19 Then the angel of God who went before the host of Israel moved and went behind them; and the pillar of cloud moved from before them and stood behind them, 20 coming between the host of Egypt and the host of Israel. And there was the cloud and the darkness; and the night passed without one coming near the other all night. 21 Then Moses stretched out his hand over the sea; and the LORD drove the sea back by a strong east wind all night, and made the sea dry land, and the waters were divided. 22 And the people of Israel went into the midst of the sea on dry ground, the waters being a wall to them on their right hand and on their left. 23 The Egyptians pursued, and went in after them into the midst of the sea, all Pharaoh's horses, his chariots, and his horsemen. 24 And in the morning watch the LORD in the pillar of fire and of cloud looked down upon the host of the Egyptians, and discomfited the host of the Egyptians, 25 clogging their chariot wheels so that they drove heavily; and the Egyptians said, "Let us flee from before Israel; for the LORD fights for them against the Egyptians." (Ex 14:19-25)
Israel crossed the Red Sea at night. They initially thought they would die, to be slaughtered by Pharaoh’s army at the shore of the sea; instead they witnessed an amazing miracle and were again freed. The dawn came and the army was destroyed.
Next, let’s look at the covenant God swore with David.
4 But that same night the word of the LORD came to Nathan… 12 When your days are fulfilled and you lie down with your fathers, I will raise up your offspring after you, who shall come forth from your body, and I will establish his kingdom. 13 He shall build a house for my name, and I will establish the throne of his kingdom for ever. 14 I will be his father, and he shall be my son. When he commits iniquity, I will chasten him with the rod of men, with the stripes of the sons of men; 15 but I will not take my steadfast love from him, as I took it from Saul, whom I put away from before you. 16 And your house and your kingdom shall be made sure for ever before me; your throne shall be established for ever.'" 17 In accordance with all these words, and in accordance with all this vision, Nathan spoke to David. (2 Sam 7:4, 12-17)
God swore His covenant with David through the prophet Nathan, and He did so at night. God promised an everlasting dynasty for David’s progeny. It immediately referred to David’s Son, Solomon; but it was ultimately fulfilled in David’s descendant, Jesus, whose throne is the only throne which stands forever.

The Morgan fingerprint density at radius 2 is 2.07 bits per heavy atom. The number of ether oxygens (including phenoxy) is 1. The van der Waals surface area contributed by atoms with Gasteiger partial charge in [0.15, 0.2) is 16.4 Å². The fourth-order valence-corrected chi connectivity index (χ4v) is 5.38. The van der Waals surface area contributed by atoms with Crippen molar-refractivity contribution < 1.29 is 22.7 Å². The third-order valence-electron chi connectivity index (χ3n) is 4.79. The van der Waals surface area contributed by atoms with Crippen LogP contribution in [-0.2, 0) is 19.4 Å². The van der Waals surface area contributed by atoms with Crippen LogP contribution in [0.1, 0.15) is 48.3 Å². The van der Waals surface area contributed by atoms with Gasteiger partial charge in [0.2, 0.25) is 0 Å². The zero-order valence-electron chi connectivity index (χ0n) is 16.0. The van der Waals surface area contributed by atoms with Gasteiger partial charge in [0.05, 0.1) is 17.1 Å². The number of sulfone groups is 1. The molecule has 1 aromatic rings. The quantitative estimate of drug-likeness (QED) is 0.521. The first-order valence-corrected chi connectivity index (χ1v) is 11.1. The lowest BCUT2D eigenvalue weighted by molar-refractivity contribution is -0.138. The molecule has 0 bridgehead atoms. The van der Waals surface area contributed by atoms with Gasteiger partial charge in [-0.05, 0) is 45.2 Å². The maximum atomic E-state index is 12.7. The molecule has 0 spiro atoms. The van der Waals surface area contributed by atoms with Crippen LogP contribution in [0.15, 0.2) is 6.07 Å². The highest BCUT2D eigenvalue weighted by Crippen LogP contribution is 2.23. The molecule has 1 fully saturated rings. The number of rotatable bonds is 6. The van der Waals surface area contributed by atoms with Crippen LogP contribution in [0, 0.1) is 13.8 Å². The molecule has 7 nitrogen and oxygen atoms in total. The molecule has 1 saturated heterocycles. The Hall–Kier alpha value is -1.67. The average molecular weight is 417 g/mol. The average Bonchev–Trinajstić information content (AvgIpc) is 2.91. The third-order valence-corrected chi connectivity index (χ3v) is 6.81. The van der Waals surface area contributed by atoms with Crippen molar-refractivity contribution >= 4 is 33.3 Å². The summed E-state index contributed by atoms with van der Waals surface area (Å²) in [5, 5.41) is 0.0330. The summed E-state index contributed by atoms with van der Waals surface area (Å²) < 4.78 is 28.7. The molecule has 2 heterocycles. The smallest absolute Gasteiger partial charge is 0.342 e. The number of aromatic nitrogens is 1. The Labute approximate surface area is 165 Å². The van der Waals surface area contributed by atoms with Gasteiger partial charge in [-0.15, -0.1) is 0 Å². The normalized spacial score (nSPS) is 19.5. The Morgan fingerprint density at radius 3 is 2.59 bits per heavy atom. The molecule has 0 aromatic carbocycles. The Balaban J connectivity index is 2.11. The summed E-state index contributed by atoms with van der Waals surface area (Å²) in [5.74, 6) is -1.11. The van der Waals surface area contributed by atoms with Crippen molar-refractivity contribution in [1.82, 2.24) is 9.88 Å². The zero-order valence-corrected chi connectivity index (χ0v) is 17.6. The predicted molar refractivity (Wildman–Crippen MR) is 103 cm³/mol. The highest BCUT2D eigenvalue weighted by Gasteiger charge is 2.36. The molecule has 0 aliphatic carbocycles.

The New Testament
The great events of salvation continued to happen at night in the New Covenant, beginning with the nativity of the Lord.
7 And she gave birth to her first-born son and wrapped him in swaddling cloths, and laid him in a manger, because there was no place for them in the inn. 8 And in that region there were shepherds out in the field, keeping watch over their flock by night. 9 And an angel of the Lord appeared to them, and the glory of the Lord shone around them, and they were filled with fear. 10 And the angel said to them, "Be not afraid; for behold, I bring you good news of a great joy which will come to all the people; 11 for to you is born this day in the city of David a Savior, who is Christ the Lord. 12 And this will be a sign for you: you will find a babe wrapped in swaddling cloths and lying in a manger." 13 And suddenly there was with the angel a multitude of the heavenly host praising God and saying, 14 "Glory to God in the highest, and on earth peace among men with whom he is pleased!" 15 When the angels went away from them into heaven, the shepherds said to one another, "Let us go over to Bethlehem and see this thing that has happened, which the Lord has made known to us." 16 And they went with haste, and found Mary and Joseph, and the babe lying in a manger. (Lk 2:7-16)
It has been the ancient belief of the Church that Jesus was born at night. Scripture alludes to this in the above text where, although it is not expressly stated that Mary gave birth at night, it is inferred that the nighttime shepherd story was immediate on the birth of the Lord. Some may point to the phrase is born this day as evidence that He was born during the day, but the Greek word used here, semeron, generally means ‘just now,’ be it day or night.
To put the matter to rest, I will quote from the Divine Liturgy of Christmas midnight mass:
O God, who hast enlightened this most sacred Night by the brightness of him who is the true Light… (Collect)
The Liturgy is our primary source of Sacred Tradition, and so is on the same level as Sacred Scripture as the Word of God. We can believe it as surely as we believe the Bible. This ancient liturgical prayer states clearly that Jesus, the true Light, came into the world at night, sanctifying that night. Furthermore, the mere existence of a Eucharistic liturgy at night is itself reasonable proof that it was during the night that this sacred event occurred.
Next, we look at the events of the Passion. The first event was that first Eucharist, the Last Supper, which certainly happened at night as was the custom for Passover.